North American wireless annual revenue is approximately $100 billion and will likely surpass wireline revenue by the end of the decade through communications market expansion and cannibalization of wireline, Yankee predicts. Companies are achieving much of this growth by substantially stealing U.S. consumer long-distance minutes. U.S. mobile users spend more time on their cell phones than their home phones and 4% of them no longer have a landline. Wireless is also chiseling away at the business voice market, particularly in small and medium businesses.
Similarly, when available nationally in the next year or two, multimegabit CDMA2000 1XEVDO and HSDPA data services will substitute for wireless LAN hot-spot use. This technology will then displace home DSL or cable modem access for people who insist on wide-area mobility but want to minimize costs.
Fixed-mobile network convergence is a demanding objective. Here are some of the requirements for ubiquity in convergence:
1. Stand-alone service integrity: Would-be convergent services must first work adequately on an intranetwork basis and then be extended to multiple networks and devices. For example, one technology vendor's measurements show that more than 15% of all MMS messages composed don't even leave the handset because of incorrect device configuration and the absence of any automatic or easy means of fixing it. Voice telephony and e-mail services span fixed and mobile networks, but devices tend to be network specific. Notebook computers are the best example of convergence — they access multiple networks, but the onus is on the user to adjust to and put up with the idiosyncrasies of each. Many PC applications will work over cellular, but many do not work well or at all.
2. Standards alignment: Each network has its own history and standards,but conformity across networks and carriers is needed for service delivery as well as in transport. Simple Mail Transfer Protocol (SMTP) compliance lets email messages be sent and received over various networks. However, content-based charging is almost impossible to implement except on an intranetwork basis. Monetization of content is most readily achieved with SMS, MMS, and Brew, but these standards are almost exclusively in the mobile domain. Presence and location are key enablers for next-generation mobile services, so they must also be integral to convergent services. IP transport, soft switching and open architectures, such as the IP Multimedia Subsystem (IMS), hold the key to creating a converged transport and service delivery system. Broad-based standardization initiatives, such as Intel's MCP/ATCA modularity initiatives, will provide the common denominator for unified hardware platforms in convergent network and device architectures.
3. Organizational unity: Carriers are still divided, with wireline, unlicensed wireless, and cellular under separate ownership or management. High-level service continuity will only be possible when a single CTO organization conceives and deploys converged network architectures. This does not require all carriers to be facilities based. The mobile virtual network operator (MVNO) principle may be pursued for wireline, wireless or both networks. (An MVNO essentially rents bandwidth from a carrier and resells it under its own name, as Virgin Mobile does.) However, carriers must have unity of purpose and action to ensure coherence.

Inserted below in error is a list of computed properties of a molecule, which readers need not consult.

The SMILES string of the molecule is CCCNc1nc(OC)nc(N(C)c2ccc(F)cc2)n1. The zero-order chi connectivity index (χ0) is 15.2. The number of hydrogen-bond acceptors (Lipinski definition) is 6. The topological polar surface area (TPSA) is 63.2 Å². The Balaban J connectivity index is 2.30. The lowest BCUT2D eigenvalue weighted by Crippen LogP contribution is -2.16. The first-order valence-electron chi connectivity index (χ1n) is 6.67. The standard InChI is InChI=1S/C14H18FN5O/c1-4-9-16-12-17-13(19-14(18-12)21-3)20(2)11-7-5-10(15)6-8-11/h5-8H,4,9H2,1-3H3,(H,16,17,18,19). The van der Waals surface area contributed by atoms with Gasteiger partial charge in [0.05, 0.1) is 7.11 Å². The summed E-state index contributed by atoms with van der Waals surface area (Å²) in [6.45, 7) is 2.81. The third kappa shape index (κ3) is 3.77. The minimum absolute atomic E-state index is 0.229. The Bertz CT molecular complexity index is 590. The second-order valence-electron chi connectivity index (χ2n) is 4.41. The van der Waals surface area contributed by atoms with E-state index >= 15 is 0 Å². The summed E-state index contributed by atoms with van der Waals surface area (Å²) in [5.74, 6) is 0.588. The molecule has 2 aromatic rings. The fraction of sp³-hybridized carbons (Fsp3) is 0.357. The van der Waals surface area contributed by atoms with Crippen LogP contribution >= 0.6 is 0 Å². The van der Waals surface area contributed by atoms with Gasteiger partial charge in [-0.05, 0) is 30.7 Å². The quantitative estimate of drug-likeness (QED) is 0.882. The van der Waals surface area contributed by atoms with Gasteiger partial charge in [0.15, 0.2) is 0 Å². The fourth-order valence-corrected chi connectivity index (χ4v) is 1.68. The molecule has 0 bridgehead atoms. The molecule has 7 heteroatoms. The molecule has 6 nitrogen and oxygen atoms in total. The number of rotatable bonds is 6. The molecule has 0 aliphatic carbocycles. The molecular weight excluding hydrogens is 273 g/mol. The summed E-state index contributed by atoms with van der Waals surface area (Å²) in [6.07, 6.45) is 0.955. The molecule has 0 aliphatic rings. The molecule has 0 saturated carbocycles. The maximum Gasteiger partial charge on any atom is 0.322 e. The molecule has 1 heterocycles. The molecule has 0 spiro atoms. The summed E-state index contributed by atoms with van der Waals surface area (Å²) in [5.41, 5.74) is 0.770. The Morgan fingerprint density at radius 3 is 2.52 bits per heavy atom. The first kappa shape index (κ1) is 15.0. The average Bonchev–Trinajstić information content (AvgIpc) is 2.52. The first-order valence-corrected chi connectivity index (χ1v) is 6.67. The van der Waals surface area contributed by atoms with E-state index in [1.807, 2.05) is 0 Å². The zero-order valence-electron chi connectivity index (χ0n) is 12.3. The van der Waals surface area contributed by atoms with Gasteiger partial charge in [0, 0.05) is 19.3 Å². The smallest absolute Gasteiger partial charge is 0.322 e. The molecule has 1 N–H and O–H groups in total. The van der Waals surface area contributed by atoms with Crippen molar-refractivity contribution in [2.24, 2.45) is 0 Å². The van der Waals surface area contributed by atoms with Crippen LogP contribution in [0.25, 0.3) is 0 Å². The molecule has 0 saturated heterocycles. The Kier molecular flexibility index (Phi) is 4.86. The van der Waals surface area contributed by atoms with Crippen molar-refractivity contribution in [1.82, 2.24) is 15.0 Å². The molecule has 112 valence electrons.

The convergence point for multiple networks and devices will continue to be largely human. The notebook computer is an example of modest network convergence achieved through the terminal device. Access to multiple networks is facilitated through modularity in hardware and software, but the experience is far from seamless. For enterprises and consumers who don't have all the devices and don't want to pay for them, substitution will continue to be an attractive way stay in touch. Enterprises and consumers must make trade offs between coverage, speed, cost, and convenience.
It makes sense to start by offering services on a limited, but most reliable basis. Once a provider achieves service success on one device or network, it can extend those capabilities incrementally to other devices and networks with increased confidence that it's worthwhile, while managing the increased complexities.
Consumer packaged goods manufacturers, which will spend an average of $6.9 million each this year on radiofrequency identification (RFID) efforts, according to the Yankee Group. "RFID deployed within a company's internal supply-chain operations provides a wealth of information about inventory dwell time and movement. Enterprises need to identify what they can improve and how RFID can help them streamline processes and improve material flow within and between their facilities," says Michael Dominy, Yankee Group's director of enterprise services. "Most companies focus only on the cost to incorporate RFID technology into their supply chains. It takes much more effort to identify how RFID can drive business benefits. Supply-chain professionals must be creative and do the hard work required to understand how to drive inventories down further and streamline processes and inventory flow using RFID within their internal and extended supply chains." The Yankee Group recommends those enterprises still debating the merits of the technology start using it, but do so with a manageable project limited in scope and complexity, not the company's biggest or most difficult supply-chain problem. The initial project should represent a supply-chain issue within the enterprise's internal operations that can be solved without substantial systems integration.
An Evans Data report notes that 40% of developers already use mobile Java while another 24% are considering it, Overall, the report charts a 33% increase in mobile Java development over the last six months.